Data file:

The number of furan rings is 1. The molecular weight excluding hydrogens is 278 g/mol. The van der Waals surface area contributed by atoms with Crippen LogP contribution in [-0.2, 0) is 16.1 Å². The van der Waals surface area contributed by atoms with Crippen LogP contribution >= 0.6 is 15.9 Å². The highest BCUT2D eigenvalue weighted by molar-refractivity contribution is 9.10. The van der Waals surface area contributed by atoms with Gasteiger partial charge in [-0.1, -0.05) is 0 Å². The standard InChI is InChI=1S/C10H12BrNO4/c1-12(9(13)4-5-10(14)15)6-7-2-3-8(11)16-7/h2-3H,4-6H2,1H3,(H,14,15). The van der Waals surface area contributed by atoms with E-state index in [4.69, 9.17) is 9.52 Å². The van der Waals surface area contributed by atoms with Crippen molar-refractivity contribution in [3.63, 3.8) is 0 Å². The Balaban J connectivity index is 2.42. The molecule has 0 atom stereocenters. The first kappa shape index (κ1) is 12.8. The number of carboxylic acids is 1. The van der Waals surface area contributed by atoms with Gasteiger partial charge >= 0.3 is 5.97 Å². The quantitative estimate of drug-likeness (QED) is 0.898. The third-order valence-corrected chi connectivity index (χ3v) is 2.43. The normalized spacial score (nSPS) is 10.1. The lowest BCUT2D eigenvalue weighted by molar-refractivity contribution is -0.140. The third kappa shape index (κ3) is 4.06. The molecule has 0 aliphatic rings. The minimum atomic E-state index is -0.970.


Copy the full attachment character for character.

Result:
The number of furan rings is 1. The molecular weight excluding hydrogens is 278 g/mol. The van der Waals surface area contributed by atoms with Crippen LogP contribution in [-0.2, 0) is 16.1 Å². The van der Waals surface area contributed by atoms with Crippen LogP contribution >= 0.6 is 15.9 Å². The highest BCUT2D eigenvalue weighted by molar-refractivity contribution is 9.10. The van der Waals surface area contributed by atoms with Gasteiger partial charge in [-0.1, -0.05) is 0 Å². The standard InChI is InChI=1S/C10H12BrNO4/c1-12(9(13)4-5-10(14)15)6-7-2-3-8(11)16-7/h2-3H,4-6H2,1H3,(H,14,15). The van der Waals surface area contributed by atoms with E-state index in [4.69, 9.17) is 9.52 Å². The van der Waals surface area contributed by atoms with Crippen molar-refractivity contribution in [3.63, 3.8) is 0 Å². The Balaban J connectivity index is 2.42. The molecule has 0 atom stereocenters. The first kappa shape index (κ1) is 12.8. The number of carboxylic acids is 1. The van der Waals surface area contributed by atoms with Gasteiger partial charge >= 0.3 is 5.97 Å². The quantitative estimate of drug-likeness (QED) is 0.898. The third-order valence-corrected chi connectivity index (χ3v) is 2.43. The normalized spacial score (nSPS) is 10.1. The lowest BCUT2D eigenvalue weighted by molar-refractivity contribution is -0.140. The third kappa shape index (κ3) is 4.06. The molecule has 0 aliphatic rings. The minimum atomic E-state index is -0.970.